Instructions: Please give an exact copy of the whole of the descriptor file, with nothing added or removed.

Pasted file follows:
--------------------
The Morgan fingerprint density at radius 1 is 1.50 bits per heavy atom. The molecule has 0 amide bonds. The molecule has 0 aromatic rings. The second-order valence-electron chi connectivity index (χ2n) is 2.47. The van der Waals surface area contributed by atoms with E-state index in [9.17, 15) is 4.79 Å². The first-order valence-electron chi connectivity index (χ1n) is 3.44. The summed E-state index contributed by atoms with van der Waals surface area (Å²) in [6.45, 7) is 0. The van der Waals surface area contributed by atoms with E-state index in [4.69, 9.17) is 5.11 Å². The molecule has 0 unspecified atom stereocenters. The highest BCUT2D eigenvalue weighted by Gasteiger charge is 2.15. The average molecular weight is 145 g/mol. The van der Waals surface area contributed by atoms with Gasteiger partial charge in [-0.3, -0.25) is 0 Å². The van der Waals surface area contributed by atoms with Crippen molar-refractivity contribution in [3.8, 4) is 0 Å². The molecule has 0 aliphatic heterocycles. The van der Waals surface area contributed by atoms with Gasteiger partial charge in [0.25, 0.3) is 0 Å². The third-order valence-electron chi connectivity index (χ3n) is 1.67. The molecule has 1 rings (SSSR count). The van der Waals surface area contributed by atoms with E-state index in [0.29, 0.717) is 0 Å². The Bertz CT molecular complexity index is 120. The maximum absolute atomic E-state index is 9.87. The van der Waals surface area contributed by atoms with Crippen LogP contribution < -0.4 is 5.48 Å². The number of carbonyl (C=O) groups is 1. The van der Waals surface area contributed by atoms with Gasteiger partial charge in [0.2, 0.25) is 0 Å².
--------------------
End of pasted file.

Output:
The Morgan fingerprint density at radius 1 is 1.50 bits per heavy atom. The molecule has 0 amide bonds. The molecule has 0 aromatic rings. The second-order valence-electron chi connectivity index (χ2n) is 2.47. The van der Waals surface area contributed by atoms with E-state index in [9.17, 15) is 4.79 Å². The first-order valence-electron chi connectivity index (χ1n) is 3.44. The summed E-state index contributed by atoms with van der Waals surface area (Å²) in [6.45, 7) is 0. The van der Waals surface area contributed by atoms with E-state index in [4.69, 9.17) is 5.11 Å². The molecule has 0 unspecified atom stereocenters. The highest BCUT2D eigenvalue weighted by Gasteiger charge is 2.15. The average molecular weight is 145 g/mol. The van der Waals surface area contributed by atoms with Gasteiger partial charge in [-0.3, -0.25) is 0 Å². The van der Waals surface area contributed by atoms with Crippen molar-refractivity contribution in [3.8, 4) is 0 Å². The molecule has 0 aliphatic heterocycles. The van der Waals surface area contributed by atoms with Gasteiger partial charge in [0.25, 0.3) is 0 Å². The third-order valence-electron chi connectivity index (χ3n) is 1.67. The molecule has 1 rings (SSSR count). The van der Waals surface area contributed by atoms with E-state index in [0.29, 0.717) is 0 Å². The Bertz CT molecular complexity index is 120. The maximum absolute atomic E-state index is 9.87. The van der Waals surface area contributed by atoms with Crippen LogP contribution < -0.4 is 5.48 Å². The number of carbonyl (C=O) groups is 1. The van der Waals surface area contributed by atoms with Gasteiger partial charge in [0.2, 0.25) is 0 Å².